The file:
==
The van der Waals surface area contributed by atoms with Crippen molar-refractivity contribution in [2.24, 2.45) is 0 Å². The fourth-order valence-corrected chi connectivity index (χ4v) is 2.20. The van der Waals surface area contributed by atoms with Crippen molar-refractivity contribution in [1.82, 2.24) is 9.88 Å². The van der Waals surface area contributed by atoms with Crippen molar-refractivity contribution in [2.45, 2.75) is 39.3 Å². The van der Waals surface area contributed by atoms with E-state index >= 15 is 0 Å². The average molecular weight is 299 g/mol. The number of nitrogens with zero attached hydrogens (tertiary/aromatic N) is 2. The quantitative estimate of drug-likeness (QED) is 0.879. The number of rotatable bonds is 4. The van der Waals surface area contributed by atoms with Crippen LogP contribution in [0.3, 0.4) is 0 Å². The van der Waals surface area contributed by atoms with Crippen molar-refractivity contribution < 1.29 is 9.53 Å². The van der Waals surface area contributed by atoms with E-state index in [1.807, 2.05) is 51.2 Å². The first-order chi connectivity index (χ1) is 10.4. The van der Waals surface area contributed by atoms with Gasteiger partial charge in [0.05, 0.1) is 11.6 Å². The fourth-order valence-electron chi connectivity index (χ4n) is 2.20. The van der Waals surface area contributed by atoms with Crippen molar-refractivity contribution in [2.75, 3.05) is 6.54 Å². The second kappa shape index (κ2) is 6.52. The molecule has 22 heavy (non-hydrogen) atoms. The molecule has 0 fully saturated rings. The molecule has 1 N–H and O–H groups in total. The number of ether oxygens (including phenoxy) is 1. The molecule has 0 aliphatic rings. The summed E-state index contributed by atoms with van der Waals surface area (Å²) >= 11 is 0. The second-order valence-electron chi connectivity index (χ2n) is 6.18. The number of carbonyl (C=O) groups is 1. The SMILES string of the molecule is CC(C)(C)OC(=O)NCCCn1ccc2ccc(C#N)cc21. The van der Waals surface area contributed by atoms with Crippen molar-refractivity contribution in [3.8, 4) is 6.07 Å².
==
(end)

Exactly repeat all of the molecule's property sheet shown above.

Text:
The van der Waals surface area contributed by atoms with Crippen molar-refractivity contribution in [2.24, 2.45) is 0 Å². The fourth-order valence-corrected chi connectivity index (χ4v) is 2.20. The van der Waals surface area contributed by atoms with Crippen molar-refractivity contribution in [1.82, 2.24) is 9.88 Å². The van der Waals surface area contributed by atoms with Crippen molar-refractivity contribution in [2.45, 2.75) is 39.3 Å². The van der Waals surface area contributed by atoms with E-state index >= 15 is 0 Å². The average molecular weight is 299 g/mol. The number of nitrogens with zero attached hydrogens (tertiary/aromatic N) is 2. The quantitative estimate of drug-likeness (QED) is 0.879. The number of rotatable bonds is 4. The van der Waals surface area contributed by atoms with Crippen LogP contribution in [0.3, 0.4) is 0 Å². The van der Waals surface area contributed by atoms with Crippen molar-refractivity contribution < 1.29 is 9.53 Å². The van der Waals surface area contributed by atoms with E-state index in [1.807, 2.05) is 51.2 Å². The first-order chi connectivity index (χ1) is 10.4. The van der Waals surface area contributed by atoms with Gasteiger partial charge in [0.05, 0.1) is 11.6 Å². The fourth-order valence-electron chi connectivity index (χ4n) is 2.20. The van der Waals surface area contributed by atoms with Crippen molar-refractivity contribution in [2.75, 3.05) is 6.54 Å². The second kappa shape index (κ2) is 6.52. The molecule has 22 heavy (non-hydrogen) atoms. The molecule has 0 fully saturated rings. The molecule has 1 N–H and O–H groups in total. The number of ether oxygens (including phenoxy) is 1. The molecule has 0 aliphatic rings. The summed E-state index contributed by atoms with van der Waals surface area (Å²) >= 11 is 0. The second-order valence-electron chi connectivity index (χ2n) is 6.18. The number of carbonyl (C=O) groups is 1. The SMILES string of the molecule is CC(C)(C)OC(=O)NCCCn1ccc2ccc(C#N)cc21. The van der Waals surface area contributed by atoms with Crippen molar-refractivity contribution in [3.8, 4) is 6.07 Å².